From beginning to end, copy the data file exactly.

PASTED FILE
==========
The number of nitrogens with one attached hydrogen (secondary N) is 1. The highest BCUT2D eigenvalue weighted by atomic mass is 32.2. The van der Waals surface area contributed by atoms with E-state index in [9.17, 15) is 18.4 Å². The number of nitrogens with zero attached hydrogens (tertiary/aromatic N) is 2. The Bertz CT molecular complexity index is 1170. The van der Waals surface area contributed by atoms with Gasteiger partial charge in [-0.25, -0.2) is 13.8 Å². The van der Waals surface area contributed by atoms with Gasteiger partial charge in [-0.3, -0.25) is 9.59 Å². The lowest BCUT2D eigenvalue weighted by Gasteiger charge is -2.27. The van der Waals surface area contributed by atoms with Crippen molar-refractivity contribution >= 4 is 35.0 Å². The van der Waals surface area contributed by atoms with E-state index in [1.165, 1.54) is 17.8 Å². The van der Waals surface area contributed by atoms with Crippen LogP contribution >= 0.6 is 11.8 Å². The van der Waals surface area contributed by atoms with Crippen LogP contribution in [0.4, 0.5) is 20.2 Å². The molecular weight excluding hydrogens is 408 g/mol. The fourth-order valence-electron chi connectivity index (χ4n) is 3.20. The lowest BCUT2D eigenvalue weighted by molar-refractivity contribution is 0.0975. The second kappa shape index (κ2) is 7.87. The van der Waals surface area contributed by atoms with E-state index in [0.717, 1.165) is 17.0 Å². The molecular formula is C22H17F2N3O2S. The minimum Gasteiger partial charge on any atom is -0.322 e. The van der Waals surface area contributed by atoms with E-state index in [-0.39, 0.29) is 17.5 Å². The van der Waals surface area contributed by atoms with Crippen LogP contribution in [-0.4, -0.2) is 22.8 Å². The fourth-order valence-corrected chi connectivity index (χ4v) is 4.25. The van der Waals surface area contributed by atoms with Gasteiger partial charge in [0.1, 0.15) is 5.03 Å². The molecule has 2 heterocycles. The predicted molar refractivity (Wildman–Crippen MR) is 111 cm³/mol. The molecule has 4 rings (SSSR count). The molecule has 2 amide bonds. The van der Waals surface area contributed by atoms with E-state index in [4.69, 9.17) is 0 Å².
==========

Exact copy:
The number of nitrogens with one attached hydrogen (secondary N) is 1. The highest BCUT2D eigenvalue weighted by atomic mass is 32.2. The van der Waals surface area contributed by atoms with E-state index in [9.17, 15) is 18.4 Å². The number of nitrogens with zero attached hydrogens (tertiary/aromatic N) is 2. The Bertz CT molecular complexity index is 1170. The van der Waals surface area contributed by atoms with Gasteiger partial charge in [-0.25, -0.2) is 13.8 Å². The van der Waals surface area contributed by atoms with Gasteiger partial charge in [-0.3, -0.25) is 9.59 Å². The lowest BCUT2D eigenvalue weighted by Gasteiger charge is -2.27. The van der Waals surface area contributed by atoms with Crippen molar-refractivity contribution >= 4 is 35.0 Å². The van der Waals surface area contributed by atoms with E-state index in [1.165, 1.54) is 17.8 Å². The van der Waals surface area contributed by atoms with Crippen LogP contribution >= 0.6 is 11.8 Å². The van der Waals surface area contributed by atoms with Crippen LogP contribution in [0.4, 0.5) is 20.2 Å². The molecular weight excluding hydrogens is 408 g/mol. The fourth-order valence-electron chi connectivity index (χ4n) is 3.20. The lowest BCUT2D eigenvalue weighted by molar-refractivity contribution is 0.0975. The second kappa shape index (κ2) is 7.87. The van der Waals surface area contributed by atoms with E-state index in [0.717, 1.165) is 17.0 Å². The molecular formula is C22H17F2N3O2S. The minimum Gasteiger partial charge on any atom is -0.322 e. The van der Waals surface area contributed by atoms with E-state index in [-0.39, 0.29) is 17.5 Å². The van der Waals surface area contributed by atoms with Crippen LogP contribution in [-0.4, -0.2) is 22.8 Å². The fourth-order valence-corrected chi connectivity index (χ4v) is 4.25. The van der Waals surface area contributed by atoms with Gasteiger partial charge in [0.1, 0.15) is 5.03 Å². The molecule has 2 heterocycles. The predicted molar refractivity (Wildman–Crippen MR) is 111 cm³/mol. The molecule has 4 rings (SSSR count). The molecule has 2 amide bonds. The van der Waals surface area contributed by atoms with E-state index in [4.69, 9.17) is 0 Å².